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Jerusalem: A fourth dose of COVID-19 vaccine given to people over 60 in Israel made them three times more resistant to serious illness than thrice-vaccinated people in the same age group, Israel’s Health Ministry said.
The ministry also said on Sunday that the fourth dose, or second booster, made people over 60 twice as resistant to infection than those in the age group who received three shots of the vaccine.
Heart transplant patient Moshe Geva Rosso receives a fourth dose of the COVID vaccine in Ramat Gan, Israel. Credit:Getty Images
A preliminary study published by Israel’s Sheba medical centre last Monday found that the fourth shot increases antibodies to even higher levels than the third but “probably” not to the point that it could completely fend off the highly transmissible Omicron variant.
Israel began offering a fourth dose of the Pfizer/BioNtech vaccine to people over 60 earlier this month as Omicron swept the country.
The ministry on Sunday said the study it conducted with several major Israeli universities and the Sheba centre compared 400,000 people over 60 who received the second booster with 600,000 people in the age group who were given a third shot more than four months ago.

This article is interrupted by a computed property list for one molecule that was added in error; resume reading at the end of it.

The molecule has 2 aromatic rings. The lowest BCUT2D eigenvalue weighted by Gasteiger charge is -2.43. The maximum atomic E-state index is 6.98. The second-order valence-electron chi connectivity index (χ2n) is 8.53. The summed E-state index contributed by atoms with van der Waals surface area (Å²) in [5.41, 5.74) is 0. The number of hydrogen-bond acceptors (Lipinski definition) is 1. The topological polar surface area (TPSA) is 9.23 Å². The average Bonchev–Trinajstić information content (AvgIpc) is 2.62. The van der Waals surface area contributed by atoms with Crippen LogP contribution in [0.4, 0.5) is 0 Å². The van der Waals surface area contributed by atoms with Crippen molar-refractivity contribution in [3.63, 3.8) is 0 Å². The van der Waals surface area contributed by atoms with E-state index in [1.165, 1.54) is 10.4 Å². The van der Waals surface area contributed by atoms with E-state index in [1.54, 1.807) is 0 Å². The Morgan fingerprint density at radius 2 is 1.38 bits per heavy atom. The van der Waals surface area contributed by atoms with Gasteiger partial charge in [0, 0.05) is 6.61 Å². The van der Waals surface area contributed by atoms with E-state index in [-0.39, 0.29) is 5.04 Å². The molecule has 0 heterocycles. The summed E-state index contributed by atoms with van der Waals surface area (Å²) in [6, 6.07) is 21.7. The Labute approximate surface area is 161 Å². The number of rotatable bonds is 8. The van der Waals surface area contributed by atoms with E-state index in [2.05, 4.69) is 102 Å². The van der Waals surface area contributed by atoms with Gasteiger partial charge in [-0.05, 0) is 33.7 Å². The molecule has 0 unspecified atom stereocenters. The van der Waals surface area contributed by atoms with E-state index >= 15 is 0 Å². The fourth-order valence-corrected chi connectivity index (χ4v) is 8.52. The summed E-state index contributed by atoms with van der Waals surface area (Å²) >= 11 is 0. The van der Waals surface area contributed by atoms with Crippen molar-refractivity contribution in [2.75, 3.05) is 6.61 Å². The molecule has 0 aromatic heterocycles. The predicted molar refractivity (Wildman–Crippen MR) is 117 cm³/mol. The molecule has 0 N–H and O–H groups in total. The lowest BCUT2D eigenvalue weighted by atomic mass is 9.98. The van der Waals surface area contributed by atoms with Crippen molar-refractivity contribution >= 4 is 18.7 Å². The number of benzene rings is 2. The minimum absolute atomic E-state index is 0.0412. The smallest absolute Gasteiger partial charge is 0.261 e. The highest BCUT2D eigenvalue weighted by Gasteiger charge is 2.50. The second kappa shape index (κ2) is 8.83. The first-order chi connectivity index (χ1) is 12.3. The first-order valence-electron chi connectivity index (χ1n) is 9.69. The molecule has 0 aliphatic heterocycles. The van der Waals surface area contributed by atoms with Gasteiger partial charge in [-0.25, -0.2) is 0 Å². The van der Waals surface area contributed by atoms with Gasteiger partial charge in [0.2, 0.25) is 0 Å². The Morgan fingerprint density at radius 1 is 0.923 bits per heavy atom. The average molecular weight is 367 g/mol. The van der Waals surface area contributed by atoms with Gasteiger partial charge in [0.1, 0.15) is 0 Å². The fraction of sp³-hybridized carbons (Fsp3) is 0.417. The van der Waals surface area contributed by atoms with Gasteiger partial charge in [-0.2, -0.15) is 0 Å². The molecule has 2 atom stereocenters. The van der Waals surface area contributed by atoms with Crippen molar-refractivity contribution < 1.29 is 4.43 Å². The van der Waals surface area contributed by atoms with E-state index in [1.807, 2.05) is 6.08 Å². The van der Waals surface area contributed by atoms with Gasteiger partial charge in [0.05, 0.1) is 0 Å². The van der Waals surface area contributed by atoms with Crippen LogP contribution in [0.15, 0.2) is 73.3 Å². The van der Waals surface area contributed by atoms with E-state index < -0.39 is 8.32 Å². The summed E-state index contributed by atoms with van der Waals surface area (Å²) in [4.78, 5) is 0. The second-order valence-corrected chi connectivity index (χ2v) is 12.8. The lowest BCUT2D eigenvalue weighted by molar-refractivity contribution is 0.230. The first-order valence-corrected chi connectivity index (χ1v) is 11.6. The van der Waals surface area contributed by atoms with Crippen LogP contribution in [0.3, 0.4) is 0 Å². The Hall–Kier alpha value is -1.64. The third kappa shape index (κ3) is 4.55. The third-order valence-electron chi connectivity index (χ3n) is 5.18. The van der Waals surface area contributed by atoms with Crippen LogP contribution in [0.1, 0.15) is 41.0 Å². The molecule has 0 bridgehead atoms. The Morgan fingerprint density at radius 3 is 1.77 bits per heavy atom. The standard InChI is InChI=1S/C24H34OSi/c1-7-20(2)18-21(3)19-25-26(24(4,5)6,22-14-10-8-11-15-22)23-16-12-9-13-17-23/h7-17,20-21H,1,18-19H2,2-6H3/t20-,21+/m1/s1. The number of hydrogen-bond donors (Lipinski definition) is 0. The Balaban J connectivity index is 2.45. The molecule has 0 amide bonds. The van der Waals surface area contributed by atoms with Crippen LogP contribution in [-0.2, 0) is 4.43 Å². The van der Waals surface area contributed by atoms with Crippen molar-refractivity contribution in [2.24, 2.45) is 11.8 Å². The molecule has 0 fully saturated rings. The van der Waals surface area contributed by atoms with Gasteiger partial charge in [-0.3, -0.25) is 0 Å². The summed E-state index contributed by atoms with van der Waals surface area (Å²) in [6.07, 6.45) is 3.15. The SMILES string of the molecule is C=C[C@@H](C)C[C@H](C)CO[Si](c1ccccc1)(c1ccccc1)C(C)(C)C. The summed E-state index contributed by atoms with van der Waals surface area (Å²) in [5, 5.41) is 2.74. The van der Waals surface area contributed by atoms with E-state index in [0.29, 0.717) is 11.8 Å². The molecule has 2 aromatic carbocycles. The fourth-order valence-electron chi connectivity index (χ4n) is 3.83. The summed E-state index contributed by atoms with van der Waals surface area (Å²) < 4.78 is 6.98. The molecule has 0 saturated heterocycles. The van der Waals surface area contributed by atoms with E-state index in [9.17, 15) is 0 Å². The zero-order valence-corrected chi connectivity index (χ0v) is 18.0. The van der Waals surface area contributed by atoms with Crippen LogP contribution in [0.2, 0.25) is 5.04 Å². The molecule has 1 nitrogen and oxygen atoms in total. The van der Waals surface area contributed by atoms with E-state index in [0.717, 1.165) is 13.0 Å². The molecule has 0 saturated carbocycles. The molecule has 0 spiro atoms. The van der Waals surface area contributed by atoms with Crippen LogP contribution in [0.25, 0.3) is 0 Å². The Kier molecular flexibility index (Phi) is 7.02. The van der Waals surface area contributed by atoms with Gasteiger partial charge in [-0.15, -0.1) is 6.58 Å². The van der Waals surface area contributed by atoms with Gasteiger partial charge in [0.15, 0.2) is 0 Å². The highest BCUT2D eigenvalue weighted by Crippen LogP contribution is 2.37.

As elsewhere, Israel has seen COVID-19 cases spiral due to Omicron. But it has logged no deaths from the variant.
Pfizer chief executive Albert Bourla said on Saturday that an annual COVID-19 vaccine would be preferable to more frequent booster shots in fighting the coronavirus pandemic.
In an interview with Israel’s N12 News, Bourla was asked whether he sees booster shots being administered every four to five months on a regular basis.
“This will not be a good scenario. What I’m hoping [is] that we will have a vaccine that you will have to do once a year,” Bourla said.
“Once a year – it is easier to convince people to do it. It is easier for people to remember.
“So from a public health perspective, it is an ideal situation. We are looking to see if we can create a vaccine that covers Omicron and doesn’t forget the other variants and that could be a solution,” Bourla said.
Bourla has said Pfizer could be ready to file for approval for a redesigned vaccine to fight Omicron, and mass produce it, as soon as March.
Citing three studies, the US Centres for Disease Control and Prevention (CDC) said on Friday that a third dose of an mRNA vaccine is key to fighting Omicron, providing 90 per cent protection against hospitalisation.
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